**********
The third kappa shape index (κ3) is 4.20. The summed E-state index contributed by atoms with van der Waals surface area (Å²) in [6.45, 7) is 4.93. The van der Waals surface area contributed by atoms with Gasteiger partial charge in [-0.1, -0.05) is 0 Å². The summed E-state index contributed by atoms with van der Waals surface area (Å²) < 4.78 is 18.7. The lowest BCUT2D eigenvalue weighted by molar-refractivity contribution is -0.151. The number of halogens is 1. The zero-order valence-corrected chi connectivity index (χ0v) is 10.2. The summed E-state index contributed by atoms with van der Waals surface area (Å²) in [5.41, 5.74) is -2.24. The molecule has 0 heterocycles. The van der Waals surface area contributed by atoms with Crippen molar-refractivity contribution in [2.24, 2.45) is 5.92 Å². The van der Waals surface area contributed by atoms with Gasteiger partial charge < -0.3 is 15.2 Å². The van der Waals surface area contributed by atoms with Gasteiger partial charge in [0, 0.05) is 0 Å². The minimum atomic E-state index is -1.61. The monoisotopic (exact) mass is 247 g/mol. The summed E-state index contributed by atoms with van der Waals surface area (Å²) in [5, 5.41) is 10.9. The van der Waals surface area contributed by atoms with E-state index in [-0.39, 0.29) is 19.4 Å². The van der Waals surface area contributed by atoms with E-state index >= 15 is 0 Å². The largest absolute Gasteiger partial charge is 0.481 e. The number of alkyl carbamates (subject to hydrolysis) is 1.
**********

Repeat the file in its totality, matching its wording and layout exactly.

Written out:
The third kappa shape index (κ3) is 4.20. The summed E-state index contributed by atoms with van der Waals surface area (Å²) in [6.45, 7) is 4.93. The van der Waals surface area contributed by atoms with Gasteiger partial charge in [-0.1, -0.05) is 0 Å². The summed E-state index contributed by atoms with van der Waals surface area (Å²) < 4.78 is 18.7. The lowest BCUT2D eigenvalue weighted by molar-refractivity contribution is -0.151. The number of halogens is 1. The zero-order valence-corrected chi connectivity index (χ0v) is 10.2. The summed E-state index contributed by atoms with van der Waals surface area (Å²) in [5.41, 5.74) is -2.24. The molecule has 0 heterocycles. The van der Waals surface area contributed by atoms with Crippen molar-refractivity contribution in [2.24, 2.45) is 5.92 Å². The van der Waals surface area contributed by atoms with Gasteiger partial charge < -0.3 is 15.2 Å². The van der Waals surface area contributed by atoms with Gasteiger partial charge in [0, 0.05) is 0 Å². The minimum atomic E-state index is -1.61. The monoisotopic (exact) mass is 247 g/mol. The summed E-state index contributed by atoms with van der Waals surface area (Å²) in [5, 5.41) is 10.9. The van der Waals surface area contributed by atoms with E-state index in [-0.39, 0.29) is 19.4 Å². The van der Waals surface area contributed by atoms with E-state index >= 15 is 0 Å². The largest absolute Gasteiger partial charge is 0.481 e. The number of alkyl carbamates (subject to hydrolysis) is 1.